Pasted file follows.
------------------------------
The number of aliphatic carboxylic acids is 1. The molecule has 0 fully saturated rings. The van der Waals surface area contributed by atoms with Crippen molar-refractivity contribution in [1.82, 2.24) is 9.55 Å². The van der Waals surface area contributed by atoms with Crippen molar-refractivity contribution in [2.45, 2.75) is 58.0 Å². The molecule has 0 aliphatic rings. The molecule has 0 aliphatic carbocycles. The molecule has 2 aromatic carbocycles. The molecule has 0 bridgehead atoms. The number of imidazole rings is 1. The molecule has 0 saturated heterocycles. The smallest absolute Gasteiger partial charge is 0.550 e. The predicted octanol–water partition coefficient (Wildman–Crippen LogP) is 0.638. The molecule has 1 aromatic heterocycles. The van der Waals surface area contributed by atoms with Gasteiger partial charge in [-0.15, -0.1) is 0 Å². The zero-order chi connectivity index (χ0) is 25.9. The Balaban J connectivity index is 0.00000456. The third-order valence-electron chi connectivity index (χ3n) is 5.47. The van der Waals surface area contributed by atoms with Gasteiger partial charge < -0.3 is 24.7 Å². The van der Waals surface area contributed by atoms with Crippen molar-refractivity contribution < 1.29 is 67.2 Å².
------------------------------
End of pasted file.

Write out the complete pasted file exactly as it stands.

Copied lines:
The number of aliphatic carboxylic acids is 1. The molecule has 0 fully saturated rings. The van der Waals surface area contributed by atoms with Crippen molar-refractivity contribution in [1.82, 2.24) is 9.55 Å². The van der Waals surface area contributed by atoms with Crippen molar-refractivity contribution in [2.45, 2.75) is 58.0 Å². The molecule has 0 aliphatic rings. The molecule has 0 aliphatic carbocycles. The molecule has 2 aromatic carbocycles. The molecule has 0 bridgehead atoms. The number of imidazole rings is 1. The molecule has 0 saturated heterocycles. The smallest absolute Gasteiger partial charge is 0.550 e. The predicted octanol–water partition coefficient (Wildman–Crippen LogP) is 0.638. The molecule has 1 aromatic heterocycles. The van der Waals surface area contributed by atoms with Gasteiger partial charge in [-0.15, -0.1) is 0 Å². The zero-order chi connectivity index (χ0) is 25.9. The Balaban J connectivity index is 0.00000456. The third-order valence-electron chi connectivity index (χ3n) is 5.47. The van der Waals surface area contributed by atoms with Gasteiger partial charge < -0.3 is 24.7 Å². The van der Waals surface area contributed by atoms with Crippen molar-refractivity contribution < 1.29 is 67.2 Å².